CNTs have been making quite an impression on commercial products for some time now. Carbon nanotubes are already being used to control or enhance conductivity in polymers and are added to anti-static packaging. The most popular current use for CNTs is structural reinforcement. They are added to other materials like rebar to concrete because of their high strength, low weight, and flexibility. CNT production is also used in bulk composite materials and thin films.

Because carbon nanotubes are highly electrically conductive, they have the ability to be a cost-effective replacement for metal wires. Their semiconducting properties make them candidates to replace existing computer chips. In the future, CNTs will likely compete with carbon fiber for high-end uses, particularly in weight-sensitive applications such as Kevlar. Additionally, CNTs have been found to be a more environmentally-friendly, flame-retardant additive to plastics. MWNT-containing paints have also been found to reduce biofouling of ship hulls, discouraging the attachment of algae and barnacles, making it an environmental alternative to hazardous, biocide-containing paints.





Researchers say that their nanotube-based imaging system could take sharper, faster pictures than today’s X-rays or CT scans. Other researchers have discovered that bundles of CNTs doped with nitrogen form a more efficient and compact catalyst for hydrogen cars than a platinum one. Chinese researchers have created flexible, paper-thin speakers out of nanotube sheets. Unlike conventional speakers, which make noise by vibrating the surrounding air molecules, these CNT speakers use the thermoacoustic effect (similar to how lightning produces thunder) where an electric current runs through the nanotube sheets, heating and expanding the air near them, creating sound waves. These speakers aren’t the only bendable electronics that can be made with CNTs. Researchers at the University of Tokyo constructed a display made of organic light-emitting diodes (OLEDs) paired with a rubbery, nanotube-based conductor.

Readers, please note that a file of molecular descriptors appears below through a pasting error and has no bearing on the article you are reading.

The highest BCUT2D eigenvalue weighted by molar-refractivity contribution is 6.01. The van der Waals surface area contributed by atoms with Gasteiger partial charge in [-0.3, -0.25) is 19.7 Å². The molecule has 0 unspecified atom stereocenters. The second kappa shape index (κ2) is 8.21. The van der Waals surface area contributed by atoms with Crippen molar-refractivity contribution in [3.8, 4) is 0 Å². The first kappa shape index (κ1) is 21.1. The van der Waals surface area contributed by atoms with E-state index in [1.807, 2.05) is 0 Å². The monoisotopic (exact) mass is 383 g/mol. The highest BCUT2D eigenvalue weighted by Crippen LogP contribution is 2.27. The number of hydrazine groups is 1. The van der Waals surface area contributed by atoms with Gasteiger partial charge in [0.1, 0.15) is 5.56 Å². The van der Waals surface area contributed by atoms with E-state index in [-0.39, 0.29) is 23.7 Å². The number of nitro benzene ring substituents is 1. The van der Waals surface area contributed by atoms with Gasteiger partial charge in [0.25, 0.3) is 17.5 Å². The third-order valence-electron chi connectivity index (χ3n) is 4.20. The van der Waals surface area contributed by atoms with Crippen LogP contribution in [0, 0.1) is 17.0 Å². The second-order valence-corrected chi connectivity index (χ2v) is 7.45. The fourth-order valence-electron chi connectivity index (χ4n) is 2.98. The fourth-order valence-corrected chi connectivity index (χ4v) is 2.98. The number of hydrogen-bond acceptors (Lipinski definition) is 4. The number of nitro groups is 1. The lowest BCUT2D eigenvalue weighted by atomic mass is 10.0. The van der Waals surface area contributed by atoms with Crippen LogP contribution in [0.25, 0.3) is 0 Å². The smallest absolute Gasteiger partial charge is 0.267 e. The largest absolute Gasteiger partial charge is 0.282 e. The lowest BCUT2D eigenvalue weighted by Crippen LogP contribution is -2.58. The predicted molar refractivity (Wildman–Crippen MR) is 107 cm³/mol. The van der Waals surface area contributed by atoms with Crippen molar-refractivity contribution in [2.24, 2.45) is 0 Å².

CNTs in Medicine – Carbon nanotubes are even emerging in the medical field. Spanish researchers have created a biosensor that can diagnose yeast infections quicker than the current method. When the transistor containing CNTs and antibodies programmed to attack the Candida yeast cells is put in contact with a cell sample, the interaction between the yeast and the antibodies changes the electric current of the device.

Another potential medical application of CNTs is in helping to target tumors. Researchers injected CNTs into kidney tumors in mice and directed a near-infrared laser at the tumors. The tubes responded by vibrating, which created enough heat to kill the surrounding tumor cells.

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